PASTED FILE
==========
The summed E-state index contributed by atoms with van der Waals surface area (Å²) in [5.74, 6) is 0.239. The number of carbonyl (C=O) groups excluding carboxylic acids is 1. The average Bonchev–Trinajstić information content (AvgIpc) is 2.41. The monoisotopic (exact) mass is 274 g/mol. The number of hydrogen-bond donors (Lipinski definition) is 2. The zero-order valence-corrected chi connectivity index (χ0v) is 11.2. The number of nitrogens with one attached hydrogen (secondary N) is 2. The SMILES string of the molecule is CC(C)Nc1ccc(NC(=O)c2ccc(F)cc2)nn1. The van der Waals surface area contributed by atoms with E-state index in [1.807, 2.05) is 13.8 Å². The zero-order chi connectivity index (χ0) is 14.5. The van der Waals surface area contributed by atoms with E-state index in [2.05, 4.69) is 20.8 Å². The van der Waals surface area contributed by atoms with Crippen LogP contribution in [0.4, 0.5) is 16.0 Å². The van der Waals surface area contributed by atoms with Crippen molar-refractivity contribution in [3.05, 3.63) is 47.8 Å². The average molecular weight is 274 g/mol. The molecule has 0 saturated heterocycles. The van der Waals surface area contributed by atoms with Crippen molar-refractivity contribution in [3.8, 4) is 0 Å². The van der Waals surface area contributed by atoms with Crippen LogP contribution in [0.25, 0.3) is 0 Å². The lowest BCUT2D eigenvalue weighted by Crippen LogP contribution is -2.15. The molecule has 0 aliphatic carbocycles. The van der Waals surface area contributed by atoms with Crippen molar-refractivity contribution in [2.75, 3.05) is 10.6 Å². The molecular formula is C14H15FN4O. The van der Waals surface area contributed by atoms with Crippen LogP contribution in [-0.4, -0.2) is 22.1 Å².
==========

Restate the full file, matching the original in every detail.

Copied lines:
The summed E-state index contributed by atoms with van der Waals surface area (Å²) in [5.74, 6) is 0.239. The number of carbonyl (C=O) groups excluding carboxylic acids is 1. The average Bonchev–Trinajstić information content (AvgIpc) is 2.41. The monoisotopic (exact) mass is 274 g/mol. The number of hydrogen-bond donors (Lipinski definition) is 2. The zero-order valence-corrected chi connectivity index (χ0v) is 11.2. The number of nitrogens with one attached hydrogen (secondary N) is 2. The SMILES string of the molecule is CC(C)Nc1ccc(NC(=O)c2ccc(F)cc2)nn1. The van der Waals surface area contributed by atoms with E-state index in [1.807, 2.05) is 13.8 Å². The zero-order chi connectivity index (χ0) is 14.5. The van der Waals surface area contributed by atoms with E-state index in [2.05, 4.69) is 20.8 Å². The van der Waals surface area contributed by atoms with Crippen LogP contribution in [0.4, 0.5) is 16.0 Å². The van der Waals surface area contributed by atoms with Crippen molar-refractivity contribution in [3.05, 3.63) is 47.8 Å². The average molecular weight is 274 g/mol. The molecule has 0 saturated heterocycles. The van der Waals surface area contributed by atoms with Crippen molar-refractivity contribution in [3.8, 4) is 0 Å². The van der Waals surface area contributed by atoms with Crippen LogP contribution in [0.25, 0.3) is 0 Å². The lowest BCUT2D eigenvalue weighted by Crippen LogP contribution is -2.15. The molecule has 0 aliphatic carbocycles. The van der Waals surface area contributed by atoms with Crippen molar-refractivity contribution in [2.75, 3.05) is 10.6 Å². The molecular formula is C14H15FN4O. The van der Waals surface area contributed by atoms with Crippen LogP contribution in [-0.4, -0.2) is 22.1 Å².